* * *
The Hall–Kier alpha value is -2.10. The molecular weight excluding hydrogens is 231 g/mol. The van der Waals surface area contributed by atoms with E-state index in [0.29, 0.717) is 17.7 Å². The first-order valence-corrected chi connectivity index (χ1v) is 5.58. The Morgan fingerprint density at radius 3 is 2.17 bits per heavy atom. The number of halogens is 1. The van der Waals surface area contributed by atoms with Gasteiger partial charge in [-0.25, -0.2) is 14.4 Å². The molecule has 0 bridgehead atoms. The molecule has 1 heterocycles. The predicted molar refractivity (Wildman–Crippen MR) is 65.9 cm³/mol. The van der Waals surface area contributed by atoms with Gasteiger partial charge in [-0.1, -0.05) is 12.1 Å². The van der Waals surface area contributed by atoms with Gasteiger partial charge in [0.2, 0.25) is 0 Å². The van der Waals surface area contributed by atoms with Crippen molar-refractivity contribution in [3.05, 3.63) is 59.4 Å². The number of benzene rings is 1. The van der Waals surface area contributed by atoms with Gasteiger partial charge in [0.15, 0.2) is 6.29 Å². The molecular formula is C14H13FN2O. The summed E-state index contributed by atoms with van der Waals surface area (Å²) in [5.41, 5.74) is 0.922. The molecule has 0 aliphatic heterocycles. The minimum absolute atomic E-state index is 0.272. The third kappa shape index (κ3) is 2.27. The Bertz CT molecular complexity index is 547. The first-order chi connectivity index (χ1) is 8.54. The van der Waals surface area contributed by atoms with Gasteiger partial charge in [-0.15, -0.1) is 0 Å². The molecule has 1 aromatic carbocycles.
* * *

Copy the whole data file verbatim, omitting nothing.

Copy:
The Hall–Kier alpha value is -2.10. The molecular weight excluding hydrogens is 231 g/mol. The van der Waals surface area contributed by atoms with E-state index in [0.29, 0.717) is 17.7 Å². The first-order valence-corrected chi connectivity index (χ1v) is 5.58. The Morgan fingerprint density at radius 3 is 2.17 bits per heavy atom. The number of halogens is 1. The van der Waals surface area contributed by atoms with Gasteiger partial charge in [-0.25, -0.2) is 14.4 Å². The molecule has 0 bridgehead atoms. The molecule has 1 heterocycles. The predicted molar refractivity (Wildman–Crippen MR) is 65.9 cm³/mol. The van der Waals surface area contributed by atoms with Gasteiger partial charge in [-0.1, -0.05) is 12.1 Å². The van der Waals surface area contributed by atoms with Gasteiger partial charge in [0.2, 0.25) is 0 Å². The van der Waals surface area contributed by atoms with Crippen molar-refractivity contribution in [3.05, 3.63) is 59.4 Å². The number of benzene rings is 1. The van der Waals surface area contributed by atoms with Gasteiger partial charge in [0.15, 0.2) is 6.29 Å². The molecular formula is C14H13FN2O. The summed E-state index contributed by atoms with van der Waals surface area (Å²) in [5.41, 5.74) is 0.922. The molecule has 0 aliphatic heterocycles. The minimum absolute atomic E-state index is 0.272. The third kappa shape index (κ3) is 2.27. The Bertz CT molecular complexity index is 547. The first-order chi connectivity index (χ1) is 8.54. The van der Waals surface area contributed by atoms with Gasteiger partial charge in [-0.15, -0.1) is 0 Å². The molecule has 1 aromatic carbocycles.